Description of original award (Fiscal Year 2005, $34,997)
This project was competitively reviewed under the management of Patrick Clark, NIJ and satisfies all the requirements as stated in the solicitation on NIJ Data Resource Program.
Traditionally, the effects of incarceration have been assessed in terms of the recidivism of individual offenders or the reductions in aggregate crime rates (Nagin, 1998; Blumstein, et al. 1978; Leavitt, 1996). More recently the number of people incarcerated and the clustering of that incarceration in inner-city black populations raise the prospect that incarceration may be undermining less coercive institutions of social control, such as families and communities (Lynch and Sabol, 1992; Rose and Clear, 1998, 1999; Clear, 1996; Moore, 1996). To the extent that these less coercive institutions of social control are the first line of defense against crime, then undermining them may mean that the long run consequences of the massive increases in incarceration of the past fifteen years will be increased crime at least in those communities with highest incarceration rates (Rose and Clear, 1998).
Allegations that incarceration undermines less coercive institutions of social control are largely speculative (Moore, 1996; Clear, 1996; Rose and Clear, 1998; Nightengale, et al., 1996). While there is a small body of research that attempts to document the effects of incarceration on less coercive institutions of social control, this work is limited in a number of ways (Lynch and Sabol, 2000; Hagan and Dinonvitzer, 1999. The studies of the effects of incarceration on families, for example, are often descriptive and qualitative. Typically small groups of families of inmates are asked about the pains that imprisonment has caused them. There is no attempt to isolate the effects of imprisonment from all of the other conditions that are affecting the lives of these families. As a result, arguments that imprisonment is undermining families are not as persuasive as they could be. Studies with more rigorous research designs are essential to provide a convincing test of the assertions that incarceration has undermined families of inmates. Designs that feature over-time measurement of the conditions of families as well as experimental and control groups would offer the type of evidence required. Unfortunately such designs are logistically difficult to implement and extremely expensive. Moreover, they usually entail severe trade-offs in generalizability for validity.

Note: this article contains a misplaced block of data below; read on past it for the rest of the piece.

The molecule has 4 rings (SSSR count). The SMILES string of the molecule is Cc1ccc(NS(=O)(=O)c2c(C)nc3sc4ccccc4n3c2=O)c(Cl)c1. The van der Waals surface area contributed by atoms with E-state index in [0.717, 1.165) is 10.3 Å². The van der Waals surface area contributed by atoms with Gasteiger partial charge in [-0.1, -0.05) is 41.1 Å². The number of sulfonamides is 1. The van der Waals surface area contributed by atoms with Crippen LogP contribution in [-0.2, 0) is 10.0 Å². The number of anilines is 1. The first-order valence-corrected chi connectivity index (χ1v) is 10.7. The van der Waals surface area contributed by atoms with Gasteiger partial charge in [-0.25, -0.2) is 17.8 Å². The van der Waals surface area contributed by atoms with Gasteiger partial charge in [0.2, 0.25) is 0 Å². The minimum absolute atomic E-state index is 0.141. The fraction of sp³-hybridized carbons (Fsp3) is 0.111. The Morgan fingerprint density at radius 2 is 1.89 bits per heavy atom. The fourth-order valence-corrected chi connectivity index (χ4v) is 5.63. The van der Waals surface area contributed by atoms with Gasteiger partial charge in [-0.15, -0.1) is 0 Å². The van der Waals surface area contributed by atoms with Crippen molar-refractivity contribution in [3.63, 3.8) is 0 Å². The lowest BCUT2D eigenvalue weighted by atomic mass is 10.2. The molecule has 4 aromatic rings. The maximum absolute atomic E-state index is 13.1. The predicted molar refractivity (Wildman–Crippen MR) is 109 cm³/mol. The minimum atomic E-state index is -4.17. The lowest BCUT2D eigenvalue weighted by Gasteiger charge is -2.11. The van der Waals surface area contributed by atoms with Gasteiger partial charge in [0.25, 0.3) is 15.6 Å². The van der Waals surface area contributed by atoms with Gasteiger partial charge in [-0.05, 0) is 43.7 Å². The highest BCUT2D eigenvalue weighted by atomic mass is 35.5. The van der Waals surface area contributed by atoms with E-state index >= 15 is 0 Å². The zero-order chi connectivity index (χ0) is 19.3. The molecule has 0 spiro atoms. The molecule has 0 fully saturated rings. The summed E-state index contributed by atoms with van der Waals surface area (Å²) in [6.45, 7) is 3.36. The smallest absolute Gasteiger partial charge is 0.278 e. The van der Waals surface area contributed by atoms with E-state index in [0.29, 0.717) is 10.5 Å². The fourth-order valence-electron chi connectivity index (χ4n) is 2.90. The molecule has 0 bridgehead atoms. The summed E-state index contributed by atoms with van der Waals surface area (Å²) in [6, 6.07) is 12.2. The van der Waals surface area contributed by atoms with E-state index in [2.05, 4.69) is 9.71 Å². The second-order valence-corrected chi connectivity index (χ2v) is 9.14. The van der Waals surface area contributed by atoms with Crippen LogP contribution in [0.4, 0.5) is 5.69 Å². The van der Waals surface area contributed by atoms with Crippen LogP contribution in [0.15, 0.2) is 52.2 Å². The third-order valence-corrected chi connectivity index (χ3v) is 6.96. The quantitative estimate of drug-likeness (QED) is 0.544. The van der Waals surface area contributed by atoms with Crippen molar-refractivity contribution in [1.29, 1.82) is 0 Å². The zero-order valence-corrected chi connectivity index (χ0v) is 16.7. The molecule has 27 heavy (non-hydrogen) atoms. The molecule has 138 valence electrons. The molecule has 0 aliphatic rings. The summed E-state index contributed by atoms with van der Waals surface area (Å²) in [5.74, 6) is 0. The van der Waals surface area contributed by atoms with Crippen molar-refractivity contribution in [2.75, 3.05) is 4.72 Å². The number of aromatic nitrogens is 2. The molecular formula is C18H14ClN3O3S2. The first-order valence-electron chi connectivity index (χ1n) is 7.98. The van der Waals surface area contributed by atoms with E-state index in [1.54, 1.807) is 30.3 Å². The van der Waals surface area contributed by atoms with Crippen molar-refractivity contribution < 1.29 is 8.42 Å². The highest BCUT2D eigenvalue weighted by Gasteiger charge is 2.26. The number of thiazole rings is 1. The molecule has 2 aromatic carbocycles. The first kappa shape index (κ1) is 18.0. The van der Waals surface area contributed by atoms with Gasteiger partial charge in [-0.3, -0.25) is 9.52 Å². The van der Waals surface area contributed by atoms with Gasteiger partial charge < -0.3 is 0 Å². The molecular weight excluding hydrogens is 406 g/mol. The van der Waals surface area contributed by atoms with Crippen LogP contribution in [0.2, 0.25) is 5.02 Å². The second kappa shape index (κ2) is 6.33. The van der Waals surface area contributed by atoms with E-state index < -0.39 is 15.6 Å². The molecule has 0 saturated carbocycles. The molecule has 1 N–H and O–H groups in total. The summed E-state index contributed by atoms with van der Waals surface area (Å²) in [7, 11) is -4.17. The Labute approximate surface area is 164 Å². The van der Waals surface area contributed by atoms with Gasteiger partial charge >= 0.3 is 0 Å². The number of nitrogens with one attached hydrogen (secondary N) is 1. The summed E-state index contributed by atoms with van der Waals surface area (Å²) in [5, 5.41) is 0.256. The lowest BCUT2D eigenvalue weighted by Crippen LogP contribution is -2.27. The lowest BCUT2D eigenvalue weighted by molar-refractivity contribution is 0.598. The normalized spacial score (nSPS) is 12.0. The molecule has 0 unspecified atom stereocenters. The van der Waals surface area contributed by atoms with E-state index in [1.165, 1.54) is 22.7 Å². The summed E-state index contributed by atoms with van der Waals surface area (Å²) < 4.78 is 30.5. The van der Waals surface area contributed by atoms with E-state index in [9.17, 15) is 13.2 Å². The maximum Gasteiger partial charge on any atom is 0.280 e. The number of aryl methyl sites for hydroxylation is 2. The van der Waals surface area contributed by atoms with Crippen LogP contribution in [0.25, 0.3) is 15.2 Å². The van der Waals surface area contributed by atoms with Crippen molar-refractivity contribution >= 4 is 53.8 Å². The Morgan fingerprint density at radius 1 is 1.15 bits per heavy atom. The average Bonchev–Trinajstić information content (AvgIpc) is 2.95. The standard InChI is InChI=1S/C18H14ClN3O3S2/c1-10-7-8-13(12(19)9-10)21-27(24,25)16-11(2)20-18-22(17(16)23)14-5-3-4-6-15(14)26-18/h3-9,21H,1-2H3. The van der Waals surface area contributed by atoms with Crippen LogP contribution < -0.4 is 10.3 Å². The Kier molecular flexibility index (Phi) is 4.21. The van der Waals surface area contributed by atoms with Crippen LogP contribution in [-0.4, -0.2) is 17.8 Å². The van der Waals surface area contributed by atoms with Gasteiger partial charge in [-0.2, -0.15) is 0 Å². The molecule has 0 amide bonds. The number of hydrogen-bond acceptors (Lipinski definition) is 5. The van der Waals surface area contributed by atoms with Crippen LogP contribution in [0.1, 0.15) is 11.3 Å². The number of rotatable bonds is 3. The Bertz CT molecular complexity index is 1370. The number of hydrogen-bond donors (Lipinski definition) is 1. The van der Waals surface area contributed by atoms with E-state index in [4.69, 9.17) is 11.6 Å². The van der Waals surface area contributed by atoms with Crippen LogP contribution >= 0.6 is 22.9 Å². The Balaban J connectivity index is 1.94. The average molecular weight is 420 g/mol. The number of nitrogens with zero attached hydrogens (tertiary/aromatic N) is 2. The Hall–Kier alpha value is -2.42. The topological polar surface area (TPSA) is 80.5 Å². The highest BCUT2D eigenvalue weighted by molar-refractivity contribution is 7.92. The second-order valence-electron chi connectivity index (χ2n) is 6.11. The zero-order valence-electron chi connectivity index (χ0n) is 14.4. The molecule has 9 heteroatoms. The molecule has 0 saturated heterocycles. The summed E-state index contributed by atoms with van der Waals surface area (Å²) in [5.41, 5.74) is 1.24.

This proposal describes a creative use of the National Crime Victimization Survey (NCVS) that would provide a more rigorous test of the effects of incarceration on families at relatively low cost. Unique features of the survey, instituted in 1995, permit the identification of persons leaving households for institutions and returning from institutions to households. Since households are interviewed multiple times over a three year period, it will be possible to monitor changes in the status of households both before and after removal and re-entry. Of particular interest, here, is the victimization experience of these households. Moreover, since most households in the survey do not experience the incarceration of their members in a given year, there will be ample opportunity for control groups. By providing over time measurement of family conditions as well as control groups, this analysis of the NCVS data can provide a more definitive test of the effects of incarceration on families than has been possible heretofore.
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